"The Court today is correct in holding that the right asserted by Jane Roe is embraced within the personal liberty protected by the Due Process Clause of the Fourteenth Amendment. It is evident that the Texas abortion statute infringes that right directly. Indeed, it is difficult to imagine a more complete abridgment of a constitutional freedom than that worked by the inflexible criminal statute now in force in Texas. The question then becomes whether the state interests advanced to justify this abridgment can survive the 'particularly careful scrutiny' that the Fourteenth Amendment here requires. The asserted state interests are protection of the health and safety of the pregnant woman, and protection of the potential future human life within her. But such legislation is not before us, and I think the Court today has thoroughly demonstrated that these state interests cannot constitutionally support the broad abridgment of personal liberty worked by the existing Texas law. Accordingly, I join the Court's opinion holding that that law is invalid under the Due Process Clause of the Fourteenth Amendment" (Craig and O'Brien 17).
On January 22nd, 1973 Justice Harry Blackmun gave the decision of the Supreme Court in regards to the Roe vs. Wade case. A single pregnant woman, "Jane Roe," had filed a class action lawsuit challenging the constitutionality of the Texas criminal laws regarding abortion, which stated having or attempting an abortion except on medical advice for the reason of saving the mother's life. Norma McCorvey, the plaintiff's legal name, was young and recently divorced at the time, searching for a way to resolve her unplanned pregnancy. "No legitimate doctor in Texas would touch me," stated McCorvey. "There I was - pregnant, unmarried, unemployed, alone and stuck" (Craig and O'Brien 5). The plaintiff's argument was that prohibiting abortion at any time before the actual birth of the child violated a woman's constitutional right to privacy. The Supreme Court eventually agreed with Mrs. McCorvey, finding it justifiable that abortion under the fourteenth amendment was legal. A person's right to privacy had to now extend to the extent of choosing to have an abortion. Although the Court did not discuss the issue of when life actually begins, abortion became legal under this landmark Supreme Court decision. The debate over whether abortion should be legal had taken place in America for several decades, and the final decision rendered by Roe vs. Wade resonated through all of America, influencing society even to this date.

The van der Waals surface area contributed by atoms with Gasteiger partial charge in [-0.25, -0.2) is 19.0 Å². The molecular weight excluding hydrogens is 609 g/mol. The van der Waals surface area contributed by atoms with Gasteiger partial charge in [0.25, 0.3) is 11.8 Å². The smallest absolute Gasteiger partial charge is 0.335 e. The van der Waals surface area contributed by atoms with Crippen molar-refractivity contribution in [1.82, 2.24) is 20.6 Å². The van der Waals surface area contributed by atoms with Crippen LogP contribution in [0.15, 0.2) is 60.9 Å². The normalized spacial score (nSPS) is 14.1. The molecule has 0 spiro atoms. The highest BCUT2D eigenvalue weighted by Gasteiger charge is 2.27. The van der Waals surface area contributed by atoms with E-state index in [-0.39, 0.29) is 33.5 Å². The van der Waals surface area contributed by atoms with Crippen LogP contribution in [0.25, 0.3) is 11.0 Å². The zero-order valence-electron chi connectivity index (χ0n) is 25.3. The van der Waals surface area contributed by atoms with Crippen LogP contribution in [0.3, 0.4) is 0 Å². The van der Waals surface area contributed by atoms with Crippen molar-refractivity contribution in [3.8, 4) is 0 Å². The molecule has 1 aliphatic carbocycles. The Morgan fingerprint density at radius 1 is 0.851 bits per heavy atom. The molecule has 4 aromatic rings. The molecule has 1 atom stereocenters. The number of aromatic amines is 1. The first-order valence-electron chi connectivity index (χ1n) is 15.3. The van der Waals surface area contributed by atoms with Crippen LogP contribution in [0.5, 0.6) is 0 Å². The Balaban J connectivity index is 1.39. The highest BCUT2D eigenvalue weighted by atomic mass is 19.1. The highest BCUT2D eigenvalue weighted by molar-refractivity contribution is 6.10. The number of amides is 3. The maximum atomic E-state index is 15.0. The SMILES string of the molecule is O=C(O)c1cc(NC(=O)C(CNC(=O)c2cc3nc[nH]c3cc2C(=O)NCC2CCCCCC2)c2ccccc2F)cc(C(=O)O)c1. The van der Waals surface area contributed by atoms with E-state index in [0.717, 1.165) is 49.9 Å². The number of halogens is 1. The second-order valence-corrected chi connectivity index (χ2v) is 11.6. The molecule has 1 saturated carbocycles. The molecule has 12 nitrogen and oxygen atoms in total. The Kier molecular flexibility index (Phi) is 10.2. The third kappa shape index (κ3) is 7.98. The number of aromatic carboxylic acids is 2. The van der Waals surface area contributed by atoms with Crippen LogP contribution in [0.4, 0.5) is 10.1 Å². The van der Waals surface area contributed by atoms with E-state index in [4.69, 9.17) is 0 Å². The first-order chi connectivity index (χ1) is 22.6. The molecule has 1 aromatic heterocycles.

Until inside the last half of the nineteenth century, when it was criminalized on a state by state basis across America, abortion was legal before approximately the fourth month of pregnancy. In early colonial medical guides there were recipes for instigating abortions with plants and herbs that could be grown in one's garden or easily procured in the woods. By the middle of the eighteenth century, commercial items were widely available that served the same purpose. Unfortunately, these drugs happened to be often fatal. The first statutes regulating acquiring an abortion, passed in the 1820s and 1830s, were actually laws for poison control: selling of commercial abortion agents was outlawed, but abortion itself was not. Despite these newly appointed laws, the business of abortion was booming by the 1840's, this included the sale of illegal drugs, which were advertised very widely in the popular press.
However, this trend would change. Following the 1840's, abortion was under attack, and a string of anti-abortion laws would be put in place until the twentieth century. The pushing force behind this criminalization of abortion was doctors and the American Medical Association. The AMA was founded in 1847, and the elimination of abortion was one of its top priorities. To the growing movement, "abortion was both an immoral act and a medically dangerous one, given the incompetence of...